Gah, one of my least favorite forms of pedagogy -- issue a completely incoherent description of a system and then say "find the flaw."

Just to clarify, the teacher didn't come up with the description -- that came from some person on Facebook. The teacher was just quoting it in his status and asking his subscribers if they knew what the "significant flaw" was, beyond the obvious. (In this case the obvious is that there is no such thing as a free energy machine -- someone already suggested that.)

He does this on occasion, more for his own amusement, I think, than to actually see if we remembered anything from class.

AmandaM
31st July 2012, 08:38 AM
A stationary magnet that pushes against a magnet on the rotor so as to speed up the rotor as it goes by will also push against the magnet so as to slow down the rotor as it approaches. Magnetic fields are conservative

I suspect this is the "significant flaw" he is looking for.

Beelzebuddy
31st July 2012, 08:52 AM
I think the real news story here is a teacher taking on Facebook.

What, are high school students not stupid and immature enough to keep them busy these days?

AmandaM
31st July 2012, 10:28 AM
I think the real news story here is a teacher taking on Facebook.

What, are high school students not stupid and immature enough to keep them busy these days?

The school is on break and the people who have commented on his previous updates all seem to be adults, some former students of his.

Mr. Scott
31st July 2012, 10:45 AM
If we assume zero friction and perfect superconductivity then it should spin forever, though slow down if any energy is attempted to be extracted from it. The fatal flaw of schemes deriving any energy from magnets pushing or pulling is any energy derived from pushing will be lost from pulling and vice versa. There's never a net gain.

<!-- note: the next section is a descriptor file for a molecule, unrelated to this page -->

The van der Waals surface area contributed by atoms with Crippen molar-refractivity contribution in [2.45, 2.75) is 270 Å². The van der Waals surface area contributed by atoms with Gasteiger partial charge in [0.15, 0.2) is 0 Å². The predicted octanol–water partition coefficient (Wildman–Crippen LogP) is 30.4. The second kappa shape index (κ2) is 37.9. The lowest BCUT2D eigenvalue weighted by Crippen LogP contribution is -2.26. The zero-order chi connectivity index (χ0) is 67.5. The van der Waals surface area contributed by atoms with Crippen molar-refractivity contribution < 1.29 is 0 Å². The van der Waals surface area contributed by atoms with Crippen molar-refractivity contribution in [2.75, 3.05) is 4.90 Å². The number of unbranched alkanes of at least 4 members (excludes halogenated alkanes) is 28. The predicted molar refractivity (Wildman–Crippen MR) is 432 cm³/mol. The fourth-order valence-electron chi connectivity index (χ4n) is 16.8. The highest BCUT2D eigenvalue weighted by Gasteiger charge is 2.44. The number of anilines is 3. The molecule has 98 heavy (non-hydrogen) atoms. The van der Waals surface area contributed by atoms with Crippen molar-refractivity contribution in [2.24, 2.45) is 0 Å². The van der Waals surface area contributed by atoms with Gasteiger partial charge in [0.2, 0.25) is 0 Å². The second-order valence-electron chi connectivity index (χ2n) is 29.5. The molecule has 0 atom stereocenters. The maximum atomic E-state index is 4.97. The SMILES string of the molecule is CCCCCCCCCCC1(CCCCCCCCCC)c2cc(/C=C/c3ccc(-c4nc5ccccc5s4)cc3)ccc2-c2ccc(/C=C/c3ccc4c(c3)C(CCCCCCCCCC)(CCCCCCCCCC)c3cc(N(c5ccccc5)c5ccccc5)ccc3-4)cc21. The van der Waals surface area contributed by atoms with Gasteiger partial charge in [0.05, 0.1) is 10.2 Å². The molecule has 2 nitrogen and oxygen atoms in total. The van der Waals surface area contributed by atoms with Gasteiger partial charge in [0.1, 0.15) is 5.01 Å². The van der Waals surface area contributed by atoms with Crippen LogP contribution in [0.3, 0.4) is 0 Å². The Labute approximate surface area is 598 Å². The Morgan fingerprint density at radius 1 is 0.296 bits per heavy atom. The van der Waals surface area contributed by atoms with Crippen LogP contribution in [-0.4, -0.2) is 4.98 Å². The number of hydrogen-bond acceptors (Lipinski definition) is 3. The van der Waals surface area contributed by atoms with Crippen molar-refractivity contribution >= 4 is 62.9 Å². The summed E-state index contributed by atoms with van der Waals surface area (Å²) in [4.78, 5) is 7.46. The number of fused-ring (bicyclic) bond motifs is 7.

Here's the original perpetual motion magnet machine (http://www.kilty.com/graphics/magnet.gif). If the magnet can pull the ball up, it's too strong to let it go back down. All such permanent magnet schemes have this same fatal defect.

gabeygoat
31st July 2012, 11:00 AM
I don't know why everyone's so upset with the teacher. What was his point? Well, maaaaaybe, it was to get people thinking, using their noodles and whatnot. Nothing wrong with that.
I love this forum, but one of my issues with it, is when people are like, "Well, this is easy to me, therefor it's a stupid thing to ask." How is that productive at all? How does that attitude promote science?

Sorry, /rant

Dave Rogers
31st July 2012, 02:35 PM
I don't know why everyone's so upset with the teacher. What was his point? Well, maaaaaybe, it was to get people thinking, using their noodles and whatnot. Nothing wrong with that.
I love this forum, but one of my issues with it, is when people are like, "Well, this is easy to me, therefor it's a stupid thing to ask." How is that productive at all? How does that attitude promote science?